Let us know what you come up with!



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  • jpgolf14

Posted December 16, 2015 - 11:38 PM

#7

I think the WR is a fine bike for your needs, especially if you plan on trail riding in the future.  

 

As for pack on shoulders, NO hip belt if there is significant weight in the pack.  Just really loose shoulder straps so it can rest on the seat.  It will move around, but should be controllable; you don't want to carry it, just control it.

 

Security is going to depend heavily on your area, but as mentioned, better safe than sorry, especially with a long walk out.  

 

Let us know what you come up with!

 

Thanks, I ordered the pmb rack.  It might not come in handy for carrying a backpack but I am sure I will put it to use sometime. 



  • ftl900

Posted December 21, 2015 - 10:53 AM

#8

I saw something online recently where a guy cut through a steel cable in 3 minutes with a pair of wire cutters... one cable strand at a time.  No more cables for me.

I have the big Cycle Gear chain, but I think disc locks front and rear are good too.. I'm going to look into that round storage unit lock that tmasWR mentioned.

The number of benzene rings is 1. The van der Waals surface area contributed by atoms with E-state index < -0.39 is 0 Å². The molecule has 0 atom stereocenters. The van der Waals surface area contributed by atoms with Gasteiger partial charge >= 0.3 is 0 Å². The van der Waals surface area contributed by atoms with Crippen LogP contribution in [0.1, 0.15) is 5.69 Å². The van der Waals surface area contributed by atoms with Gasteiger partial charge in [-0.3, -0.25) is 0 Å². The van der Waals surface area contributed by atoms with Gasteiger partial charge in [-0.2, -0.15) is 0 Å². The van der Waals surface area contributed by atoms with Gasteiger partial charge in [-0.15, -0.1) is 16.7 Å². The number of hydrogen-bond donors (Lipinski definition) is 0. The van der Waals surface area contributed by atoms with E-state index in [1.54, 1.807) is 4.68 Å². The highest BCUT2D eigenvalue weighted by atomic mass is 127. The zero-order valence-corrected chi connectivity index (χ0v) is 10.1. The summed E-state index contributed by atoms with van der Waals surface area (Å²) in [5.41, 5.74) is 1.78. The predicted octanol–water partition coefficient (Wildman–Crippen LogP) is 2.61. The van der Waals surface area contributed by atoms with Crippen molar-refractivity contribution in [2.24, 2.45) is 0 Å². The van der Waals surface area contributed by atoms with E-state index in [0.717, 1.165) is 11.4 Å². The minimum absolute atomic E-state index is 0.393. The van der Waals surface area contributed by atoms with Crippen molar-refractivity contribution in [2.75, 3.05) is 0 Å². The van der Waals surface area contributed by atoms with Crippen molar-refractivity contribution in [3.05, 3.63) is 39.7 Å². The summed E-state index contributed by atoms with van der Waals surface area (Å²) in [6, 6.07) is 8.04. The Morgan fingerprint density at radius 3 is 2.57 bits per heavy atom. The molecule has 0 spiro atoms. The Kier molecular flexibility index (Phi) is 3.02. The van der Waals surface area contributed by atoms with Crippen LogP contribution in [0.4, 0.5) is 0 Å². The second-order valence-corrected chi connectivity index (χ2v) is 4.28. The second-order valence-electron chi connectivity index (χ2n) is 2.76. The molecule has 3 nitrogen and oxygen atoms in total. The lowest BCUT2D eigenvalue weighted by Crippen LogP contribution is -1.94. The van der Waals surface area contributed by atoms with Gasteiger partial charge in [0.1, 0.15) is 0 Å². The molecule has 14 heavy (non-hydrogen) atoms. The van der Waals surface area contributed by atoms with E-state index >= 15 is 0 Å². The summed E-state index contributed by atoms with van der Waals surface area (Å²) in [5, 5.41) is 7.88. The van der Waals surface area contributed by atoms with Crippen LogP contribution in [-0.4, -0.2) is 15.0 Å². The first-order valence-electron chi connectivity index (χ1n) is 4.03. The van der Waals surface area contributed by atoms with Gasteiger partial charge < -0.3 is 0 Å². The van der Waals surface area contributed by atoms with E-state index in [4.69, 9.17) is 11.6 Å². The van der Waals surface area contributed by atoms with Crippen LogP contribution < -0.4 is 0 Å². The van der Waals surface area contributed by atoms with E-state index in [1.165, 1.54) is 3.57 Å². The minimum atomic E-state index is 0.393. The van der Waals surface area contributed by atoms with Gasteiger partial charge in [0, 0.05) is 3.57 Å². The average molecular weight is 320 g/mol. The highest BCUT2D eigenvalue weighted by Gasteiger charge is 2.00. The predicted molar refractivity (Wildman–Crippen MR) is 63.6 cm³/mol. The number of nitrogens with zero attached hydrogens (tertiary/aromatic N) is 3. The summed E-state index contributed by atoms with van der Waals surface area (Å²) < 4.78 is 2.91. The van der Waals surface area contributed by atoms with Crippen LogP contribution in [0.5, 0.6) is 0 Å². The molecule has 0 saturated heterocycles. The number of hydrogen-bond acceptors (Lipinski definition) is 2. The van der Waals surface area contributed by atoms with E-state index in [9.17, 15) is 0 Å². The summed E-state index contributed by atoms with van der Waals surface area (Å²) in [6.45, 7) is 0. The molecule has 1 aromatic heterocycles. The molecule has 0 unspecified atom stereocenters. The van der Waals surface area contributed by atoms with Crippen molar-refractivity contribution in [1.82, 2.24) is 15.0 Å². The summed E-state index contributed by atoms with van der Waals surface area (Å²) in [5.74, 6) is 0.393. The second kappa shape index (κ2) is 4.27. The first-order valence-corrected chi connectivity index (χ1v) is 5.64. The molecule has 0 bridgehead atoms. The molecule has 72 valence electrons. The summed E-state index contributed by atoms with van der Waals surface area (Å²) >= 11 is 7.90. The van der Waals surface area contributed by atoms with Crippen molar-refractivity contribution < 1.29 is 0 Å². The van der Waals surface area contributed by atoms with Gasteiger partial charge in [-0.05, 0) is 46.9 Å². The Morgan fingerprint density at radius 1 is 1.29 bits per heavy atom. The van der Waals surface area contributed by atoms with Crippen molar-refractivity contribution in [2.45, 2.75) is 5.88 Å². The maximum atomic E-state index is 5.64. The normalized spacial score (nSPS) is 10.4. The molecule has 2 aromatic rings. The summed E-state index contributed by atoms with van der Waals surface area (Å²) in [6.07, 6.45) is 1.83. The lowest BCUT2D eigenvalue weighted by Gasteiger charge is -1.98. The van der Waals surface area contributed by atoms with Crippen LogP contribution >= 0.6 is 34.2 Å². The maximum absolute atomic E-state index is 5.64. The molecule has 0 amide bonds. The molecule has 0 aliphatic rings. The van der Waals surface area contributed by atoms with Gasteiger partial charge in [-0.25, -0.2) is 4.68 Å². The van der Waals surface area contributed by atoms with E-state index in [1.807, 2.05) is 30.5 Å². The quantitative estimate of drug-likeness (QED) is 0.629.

On the GPS tracker, I did the leg work on that one.  I have the unit but haven't mounted it yet.  

Here's all the background details you need to have it going for around $75... I think it's on page 3, I added a bunch of stuff for new-ish riders into one document.

 

  https://drive.google...YjU3YmdwSHhUM2c


Edited by ftl900, December 21, 2015 - 10:57 AM.


  • tmasWR

Posted December 21, 2015 - 05:59 PM

#9

I saw something online recently where a guy cut through a steel cable in 3 minutes with a pair of wire cutters... one cable strand at a time.  No more cables for me.

I have the big Cycle Gear chain, but I think disc locks front and rear are good too.. I'm going to look into that round storage unit lock that tmasWR mentioned.  

 

On the GPS tracker, I did the leg work on that one.  I have the unit but haven't mounted it yet.  

Here's all the background details you need to have it going for around $75... I think it's on page 3, I added a bunch of stuff for new-ish riders into one document.

 


 

 

I forgot my key when I hiked in 4 miles to pick up a trail camera once, I had the camera locked to the tree with a cable.  I didn't want to hike out and back in so I cut thru the cable with my leatherman tool, took less than 10 minutes...no more cables for me.